Our work

Our purpose is to protect, care for, share and speak up for Scotland’s magnificent heritage. We’re Scotland’s largest membership organisation and we’re independent of government.

Is the National Trust for Scotland a charity?

Yes! We are an independent charity that protects and shares some of our country’s most precious historic places and natural landscapes on behalf of the people of Scotland.

With over 300,000 members we’re also the largest membership organisation in Scotland.

What does the National Trust for Scotland do?

Since 1931, we’ve pioneered public access to and shared ownership of some of the most magnificent buildings, collections and habitats in Scotland. We care for ancient houses, battlefields, castles, mills, gardens, coastlines, islands, mountain ranges and all the communities, plants and animals which depend upon them.

Culzean Castle, Robert Burns Birthplace Museum, Glencoe National Nature Reserve, St Kilda, Mar Lodge Estate National Nature Reserve, Culloden, Bannockburn and Ben Lomond are among the jewels that are familiar to anyone who has ever lived in or visited Scotland. These places mean so much to so many people. From the simple fun and happiness of taking the children around a country park, the exhilaration of being alone with only the sounds of the sea and the birds, and the quiet contemplation of great historical events to experiencing simple insights into the daily routines of lives once lived.

Together, the places and objects in our care tell the stories of Scotland and the Scots: how our people travelled and interacted with the wider world, taking with them their energy and values and returning with new ideas and treasures. Without our involvement, many of these places and things would have been lost forever to the damage caused by time, tide, climate, voracious pests and developers.

The phrase ‘conservation charity’ simply doesn’t do justice to the range of skills and experiences that our volunteers and staff bring to bear each day. Our 88 visited properties, 300,000+ artefacts and more than 76,000 hectares of countryside and gardens are brought to vivid life by armies of volunteers and staff, doing everything from guiding visitors to thatching cottages and building footpaths.

Outreach youth group on their forest project

Each year we welcome 3 million visitors to our properties, and few realise how much effort and resources are needed to ensure their enjoyment, safety and wellbeing and that they learn something fascinating even on the most casual of trips.

We do more than welcome visitors – we also take Scotland’s heritage out into communities. Our outreach teams have programmes that target people from early years to adulthood, including planned outdoor learning experiences within school grounds, in urban green spaces and the great outdoors. We offer free services to primary schools within areas of multiple deprivation and groups within schools that face social, cultural, financial or physical barriers.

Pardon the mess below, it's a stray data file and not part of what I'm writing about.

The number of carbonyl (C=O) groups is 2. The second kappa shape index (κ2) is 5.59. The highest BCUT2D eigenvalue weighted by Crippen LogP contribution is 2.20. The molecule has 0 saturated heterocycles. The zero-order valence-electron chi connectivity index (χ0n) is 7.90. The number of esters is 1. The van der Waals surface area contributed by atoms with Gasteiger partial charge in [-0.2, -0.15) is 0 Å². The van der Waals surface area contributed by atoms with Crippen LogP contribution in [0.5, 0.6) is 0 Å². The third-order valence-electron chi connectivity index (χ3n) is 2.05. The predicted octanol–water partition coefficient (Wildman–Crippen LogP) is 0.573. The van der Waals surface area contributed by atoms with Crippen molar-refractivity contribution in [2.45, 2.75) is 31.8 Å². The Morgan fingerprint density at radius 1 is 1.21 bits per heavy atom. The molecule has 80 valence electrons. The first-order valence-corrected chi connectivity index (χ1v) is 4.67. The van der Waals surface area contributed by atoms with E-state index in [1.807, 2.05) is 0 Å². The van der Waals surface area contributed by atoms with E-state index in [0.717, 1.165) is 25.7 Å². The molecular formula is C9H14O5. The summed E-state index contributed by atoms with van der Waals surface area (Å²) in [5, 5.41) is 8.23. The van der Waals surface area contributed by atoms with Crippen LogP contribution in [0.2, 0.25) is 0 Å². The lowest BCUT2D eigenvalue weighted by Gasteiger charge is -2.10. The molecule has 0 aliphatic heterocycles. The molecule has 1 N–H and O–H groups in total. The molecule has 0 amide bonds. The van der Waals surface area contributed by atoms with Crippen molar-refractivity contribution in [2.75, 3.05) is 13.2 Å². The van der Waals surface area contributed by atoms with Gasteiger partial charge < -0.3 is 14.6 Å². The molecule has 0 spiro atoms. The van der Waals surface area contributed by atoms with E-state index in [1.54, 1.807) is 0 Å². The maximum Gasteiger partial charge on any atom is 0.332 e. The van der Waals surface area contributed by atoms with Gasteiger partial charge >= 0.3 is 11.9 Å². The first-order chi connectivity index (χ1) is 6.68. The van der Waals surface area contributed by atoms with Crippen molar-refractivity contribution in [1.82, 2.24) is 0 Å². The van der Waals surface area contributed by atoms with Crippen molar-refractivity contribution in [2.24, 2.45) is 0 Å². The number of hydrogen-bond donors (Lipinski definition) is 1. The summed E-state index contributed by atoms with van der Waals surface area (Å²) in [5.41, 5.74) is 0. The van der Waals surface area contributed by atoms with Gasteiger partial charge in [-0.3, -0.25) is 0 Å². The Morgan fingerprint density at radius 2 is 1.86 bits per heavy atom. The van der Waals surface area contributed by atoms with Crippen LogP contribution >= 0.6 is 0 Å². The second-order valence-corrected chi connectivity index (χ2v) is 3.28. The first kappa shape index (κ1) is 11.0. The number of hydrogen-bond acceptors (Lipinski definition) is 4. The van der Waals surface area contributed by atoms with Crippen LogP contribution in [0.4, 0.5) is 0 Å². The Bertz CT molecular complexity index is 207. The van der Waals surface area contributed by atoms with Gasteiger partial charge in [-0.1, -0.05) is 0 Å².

Around 80,000 school children visit each year and we offer a range of experiences, ensuring that the stories of Scotland are received by young minds hungry for knowledge so that they can be shared and passed onto new generations.

As a membership organisation we’re governed by a Board of Trustees, most of whom are directly elected by our members and who must be Trust members themselves. They’re accountable to no-one but our membership, and their duty is to ensure the long-term protection of Scotland’s heritage.

Under the unique powers given to us under the National Trust for Scotland Order Confirmation Acts 1935–1973 (amended in the National Trust for Scotland (Governance etc.) Act 2013) we have the ability to enter into legally binding conservation agreements that enable us to protect important places that we don’t own, reinforcing our mission to speak up for all of Scotland’s heritage wherever and whenever it’s under threat.

As the Trust is independent and not part of government, we’re free to raise our voice when we need to, challenging politicians, policy-makers and commercial interests, as well as offering constructive advice based on the hard-won experience of nearly 90 years of pioneering conservation work.

We reach out internationally, directly through our USA and Canadian Foundations, as well as through our INTO partners, such as the National Trust of England, Wales and Northern Ireland, ensuring our members enjoy reciprocal rights and that we all work together for the cause of world heritage.

Between 2018 and 2023 we’re investing £60 million in conserving our properties and bringing about new innovations to enhance visitor experiences and present Scotland’s stories in new and appealing ways.

We can’t do this without you. Please join us and support us.


Our strategy

Our new strategy – Nature, Beauty & Heritage for Everyone – provides a framework for the future of the National Trust for Scotland as we look towards our centenary in 2031.

Our manifesto and values

Scotland. It’s our home. A place to be proud of, a place to look after.


Each year we publish documents that set out our ambitions and review of our achievements and performance. If you would like to know more about our work, please download the documents listed here.


We have a series of collections policies that guide our decisions.

Independent and politically neutral

The National Trust for Scotland is a charity – we’re not part of government nor do we have an allegiance to any political party.

Equality, diversity and inclusion

Read our statement on equality, diversity and inclusion at the National Trust for Scotland.